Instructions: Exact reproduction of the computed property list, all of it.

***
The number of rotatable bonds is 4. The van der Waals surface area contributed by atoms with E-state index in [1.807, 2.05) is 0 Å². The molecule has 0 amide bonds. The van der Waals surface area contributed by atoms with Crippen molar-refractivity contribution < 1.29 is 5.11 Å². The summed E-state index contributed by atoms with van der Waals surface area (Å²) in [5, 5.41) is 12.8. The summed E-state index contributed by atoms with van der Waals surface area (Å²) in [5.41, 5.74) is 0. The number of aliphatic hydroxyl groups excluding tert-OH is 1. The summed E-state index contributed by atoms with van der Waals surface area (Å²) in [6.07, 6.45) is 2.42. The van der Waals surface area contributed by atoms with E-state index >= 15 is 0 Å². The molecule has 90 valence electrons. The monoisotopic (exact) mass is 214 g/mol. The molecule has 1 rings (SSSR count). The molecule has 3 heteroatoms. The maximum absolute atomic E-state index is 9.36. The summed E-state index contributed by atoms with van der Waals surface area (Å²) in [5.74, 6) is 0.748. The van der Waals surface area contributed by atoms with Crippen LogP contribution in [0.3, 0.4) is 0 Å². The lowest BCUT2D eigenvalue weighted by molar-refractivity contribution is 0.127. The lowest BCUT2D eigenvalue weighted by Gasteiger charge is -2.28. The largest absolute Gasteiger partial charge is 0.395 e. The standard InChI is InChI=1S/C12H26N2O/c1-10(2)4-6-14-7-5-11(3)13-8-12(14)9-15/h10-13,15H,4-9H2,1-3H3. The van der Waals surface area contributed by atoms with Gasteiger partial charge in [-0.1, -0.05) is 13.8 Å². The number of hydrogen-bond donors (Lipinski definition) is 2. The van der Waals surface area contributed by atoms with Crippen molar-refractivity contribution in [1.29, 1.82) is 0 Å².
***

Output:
The number of rotatable bonds is 4. The van der Waals surface area contributed by atoms with E-state index in [1.807, 2.05) is 0 Å². The molecule has 0 amide bonds. The van der Waals surface area contributed by atoms with Crippen molar-refractivity contribution < 1.29 is 5.11 Å². The summed E-state index contributed by atoms with van der Waals surface area (Å²) in [5, 5.41) is 12.8. The summed E-state index contributed by atoms with van der Waals surface area (Å²) in [5.41, 5.74) is 0. The number of aliphatic hydroxyl groups excluding tert-OH is 1. The summed E-state index contributed by atoms with van der Waals surface area (Å²) in [6.07, 6.45) is 2.42. The van der Waals surface area contributed by atoms with E-state index >= 15 is 0 Å². The molecule has 90 valence electrons. The monoisotopic (exact) mass is 214 g/mol. The molecule has 1 rings (SSSR count). The molecule has 3 heteroatoms. The maximum absolute atomic E-state index is 9.36. The summed E-state index contributed by atoms with van der Waals surface area (Å²) in [5.74, 6) is 0.748. The van der Waals surface area contributed by atoms with Crippen LogP contribution in [0.3, 0.4) is 0 Å². The lowest BCUT2D eigenvalue weighted by molar-refractivity contribution is 0.127. The lowest BCUT2D eigenvalue weighted by Gasteiger charge is -2.28. The largest absolute Gasteiger partial charge is 0.395 e. The standard InChI is InChI=1S/C12H26N2O/c1-10(2)4-6-14-7-5-11(3)13-8-12(14)9-15/h10-13,15H,4-9H2,1-3H3. The van der Waals surface area contributed by atoms with Gasteiger partial charge in [-0.1, -0.05) is 13.8 Å². The number of hydrogen-bond donors (Lipinski definition) is 2. The van der Waals surface area contributed by atoms with Crippen molar-refractivity contribution in [1.29, 1.82) is 0 Å².